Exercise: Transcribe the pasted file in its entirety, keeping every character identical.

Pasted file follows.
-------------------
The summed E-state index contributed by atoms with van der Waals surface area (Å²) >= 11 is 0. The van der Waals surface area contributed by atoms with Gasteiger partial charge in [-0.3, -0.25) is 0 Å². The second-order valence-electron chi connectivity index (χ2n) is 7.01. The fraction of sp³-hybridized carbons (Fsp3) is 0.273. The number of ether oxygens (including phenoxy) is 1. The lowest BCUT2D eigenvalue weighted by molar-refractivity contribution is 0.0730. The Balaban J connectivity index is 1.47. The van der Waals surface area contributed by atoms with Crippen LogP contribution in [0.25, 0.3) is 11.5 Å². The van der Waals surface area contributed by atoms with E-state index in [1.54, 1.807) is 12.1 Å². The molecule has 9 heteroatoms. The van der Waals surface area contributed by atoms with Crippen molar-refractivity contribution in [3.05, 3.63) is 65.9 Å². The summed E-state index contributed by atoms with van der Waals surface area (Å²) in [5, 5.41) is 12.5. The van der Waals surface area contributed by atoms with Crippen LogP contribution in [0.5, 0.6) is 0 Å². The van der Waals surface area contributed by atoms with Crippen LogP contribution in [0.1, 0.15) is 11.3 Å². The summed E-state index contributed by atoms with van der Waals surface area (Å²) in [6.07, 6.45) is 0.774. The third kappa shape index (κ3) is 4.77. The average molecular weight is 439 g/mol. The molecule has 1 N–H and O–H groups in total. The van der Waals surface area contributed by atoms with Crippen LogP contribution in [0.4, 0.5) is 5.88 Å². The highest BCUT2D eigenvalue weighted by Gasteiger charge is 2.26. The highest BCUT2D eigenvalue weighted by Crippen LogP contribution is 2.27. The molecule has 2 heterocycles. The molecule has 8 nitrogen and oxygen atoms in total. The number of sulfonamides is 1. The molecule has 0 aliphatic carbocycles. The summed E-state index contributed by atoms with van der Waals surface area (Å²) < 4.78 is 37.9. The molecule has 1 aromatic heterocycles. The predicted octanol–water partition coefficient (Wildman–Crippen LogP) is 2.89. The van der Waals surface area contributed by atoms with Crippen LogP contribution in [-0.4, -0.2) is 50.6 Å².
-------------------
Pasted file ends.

The summed E-state index contributed by atoms with van der Waals surface area (Å²) >= 11 is 0. The van der Waals surface area contributed by atoms with Gasteiger partial charge in [-0.3, -0.25) is 0 Å². The second-order valence-electron chi connectivity index (χ2n) is 7.01. The fraction of sp³-hybridized carbons (Fsp3) is 0.273. The number of ether oxygens (including phenoxy) is 1. The lowest BCUT2D eigenvalue weighted by molar-refractivity contribution is 0.0730. The Balaban J connectivity index is 1.47. The van der Waals surface area contributed by atoms with Crippen LogP contribution in [0.25, 0.3) is 11.5 Å². The van der Waals surface area contributed by atoms with E-state index in [1.54, 1.807) is 12.1 Å². The molecule has 9 heteroatoms. The van der Waals surface area contributed by atoms with Crippen molar-refractivity contribution in [3.05, 3.63) is 65.9 Å². The summed E-state index contributed by atoms with van der Waals surface area (Å²) in [5, 5.41) is 12.5. The van der Waals surface area contributed by atoms with Crippen LogP contribution in [0.5, 0.6) is 0 Å². The van der Waals surface area contributed by atoms with Crippen LogP contribution in [0.1, 0.15) is 11.3 Å². The summed E-state index contributed by atoms with van der Waals surface area (Å²) in [6.07, 6.45) is 0.774. The third kappa shape index (κ3) is 4.77. The average molecular weight is 439 g/mol. The molecule has 1 N–H and O–H groups in total. The van der Waals surface area contributed by atoms with Crippen LogP contribution in [0.4, 0.5) is 5.88 Å². The highest BCUT2D eigenvalue weighted by Gasteiger charge is 2.26. The highest BCUT2D eigenvalue weighted by Crippen LogP contribution is 2.27. The molecule has 2 heterocycles. The molecule has 8 nitrogen and oxygen atoms in total. The number of sulfonamides is 1. The molecule has 0 aliphatic carbocycles. The summed E-state index contributed by atoms with van der Waals surface area (Å²) < 4.78 is 37.9. The molecule has 1 aromatic heterocycles. The predicted octanol–water partition coefficient (Wildman–Crippen LogP) is 2.89. The van der Waals surface area contributed by atoms with Crippen LogP contribution in [-0.4, -0.2) is 50.6 Å².